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Jim Kershner’s this day in history

From our archives, 100 years ago

The Maurice H. Hare mystery deepened. The 45-year-old Spokane man had been missing for three weeks. A partner in their Idaho placer mining operation said he feared the worst.

“I am convinced something has happened to him,” said his partner. “He is not a man who would drop out of sight, or where he could not communicate with his friends. It may be that he is in the river, or in some hospital, unknown and unable to identify himself. He is a man without a bad habit – never drank a drop, was devoted to his family and always was at home when not at the office. His business is in the best condition imaginable.”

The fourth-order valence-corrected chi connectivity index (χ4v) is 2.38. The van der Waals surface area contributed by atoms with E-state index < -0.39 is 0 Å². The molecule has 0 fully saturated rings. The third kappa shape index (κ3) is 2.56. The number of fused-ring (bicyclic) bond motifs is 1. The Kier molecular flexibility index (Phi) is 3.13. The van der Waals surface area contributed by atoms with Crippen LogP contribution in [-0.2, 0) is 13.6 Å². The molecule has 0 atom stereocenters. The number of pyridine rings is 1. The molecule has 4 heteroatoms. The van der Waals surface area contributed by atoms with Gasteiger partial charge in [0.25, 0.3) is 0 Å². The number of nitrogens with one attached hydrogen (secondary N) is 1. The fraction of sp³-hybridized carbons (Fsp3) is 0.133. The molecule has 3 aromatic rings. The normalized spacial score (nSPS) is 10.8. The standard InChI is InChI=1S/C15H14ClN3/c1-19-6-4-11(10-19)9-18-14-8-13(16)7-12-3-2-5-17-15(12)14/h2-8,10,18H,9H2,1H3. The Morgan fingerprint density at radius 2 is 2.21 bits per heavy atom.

Hare was a close friend of Spokane Mayor W.J. Hindley, who told reporters he was as “mystified” as anyone. He said that Hare’s brother was on the way back from San Diego, where he searched for his brother in vain.

Hare had apparently suffered previously from several bouts of aphasia, in which he temporarily lost his memory and did not know who he was. Yet those bouts were all brief.

From the civil suit beat

Lee Tong Man, doing business as Charley’s Laundry, sued Mrs. Irene McKerr-Kastan for $72.

He said he had done laundry for the family for a long time and she refused to pay up. The judge ordered Mrs. McKerr-Kastan to appear in court and explain herself.

This story was changed on Dec. 2, 2014 to correct the spelling of Mayor W.J. Hindley.


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